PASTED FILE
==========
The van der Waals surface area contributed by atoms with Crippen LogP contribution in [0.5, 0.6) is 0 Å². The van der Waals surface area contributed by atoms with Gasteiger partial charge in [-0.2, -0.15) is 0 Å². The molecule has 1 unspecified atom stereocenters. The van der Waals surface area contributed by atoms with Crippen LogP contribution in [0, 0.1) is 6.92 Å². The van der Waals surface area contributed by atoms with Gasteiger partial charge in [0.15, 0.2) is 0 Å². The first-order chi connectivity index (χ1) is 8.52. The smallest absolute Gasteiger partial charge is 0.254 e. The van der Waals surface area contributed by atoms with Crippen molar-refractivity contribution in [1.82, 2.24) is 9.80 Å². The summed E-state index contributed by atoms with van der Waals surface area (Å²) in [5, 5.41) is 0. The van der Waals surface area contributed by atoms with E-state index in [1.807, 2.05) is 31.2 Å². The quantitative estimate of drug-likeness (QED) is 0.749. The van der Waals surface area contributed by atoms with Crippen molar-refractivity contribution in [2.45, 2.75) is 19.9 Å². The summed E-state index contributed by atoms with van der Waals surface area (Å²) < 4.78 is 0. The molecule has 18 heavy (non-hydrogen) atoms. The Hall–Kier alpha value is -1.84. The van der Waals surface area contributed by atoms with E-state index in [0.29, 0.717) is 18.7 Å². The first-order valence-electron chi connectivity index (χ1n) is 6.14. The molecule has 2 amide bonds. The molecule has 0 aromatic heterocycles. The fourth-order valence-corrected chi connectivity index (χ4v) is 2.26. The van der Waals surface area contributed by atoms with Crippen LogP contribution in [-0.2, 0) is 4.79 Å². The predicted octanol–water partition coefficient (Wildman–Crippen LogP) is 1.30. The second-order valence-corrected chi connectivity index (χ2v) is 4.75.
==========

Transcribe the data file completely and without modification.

The van der Waals surface area contributed by atoms with Crippen LogP contribution in [0.5, 0.6) is 0 Å². The van der Waals surface area contributed by atoms with Gasteiger partial charge in [-0.2, -0.15) is 0 Å². The molecule has 1 unspecified atom stereocenters. The van der Waals surface area contributed by atoms with Crippen LogP contribution in [0, 0.1) is 6.92 Å². The van der Waals surface area contributed by atoms with Gasteiger partial charge in [0.15, 0.2) is 0 Å². The first-order chi connectivity index (χ1) is 8.52. The smallest absolute Gasteiger partial charge is 0.254 e. The van der Waals surface area contributed by atoms with Crippen molar-refractivity contribution in [1.82, 2.24) is 9.80 Å². The summed E-state index contributed by atoms with van der Waals surface area (Å²) in [5, 5.41) is 0. The van der Waals surface area contributed by atoms with E-state index in [1.807, 2.05) is 31.2 Å². The quantitative estimate of drug-likeness (QED) is 0.749. The van der Waals surface area contributed by atoms with Crippen molar-refractivity contribution in [2.45, 2.75) is 19.9 Å². The summed E-state index contributed by atoms with van der Waals surface area (Å²) < 4.78 is 0. The molecule has 18 heavy (non-hydrogen) atoms. The Hall–Kier alpha value is -1.84. The van der Waals surface area contributed by atoms with E-state index in [0.29, 0.717) is 18.7 Å². The first-order valence-electron chi connectivity index (χ1n) is 6.14. The molecule has 2 amide bonds. The molecule has 0 aromatic heterocycles. The fourth-order valence-corrected chi connectivity index (χ4v) is 2.26. The van der Waals surface area contributed by atoms with Crippen LogP contribution in [-0.2, 0) is 4.79 Å². The predicted octanol–water partition coefficient (Wildman–Crippen LogP) is 1.30. The second-order valence-corrected chi connectivity index (χ2v) is 4.75.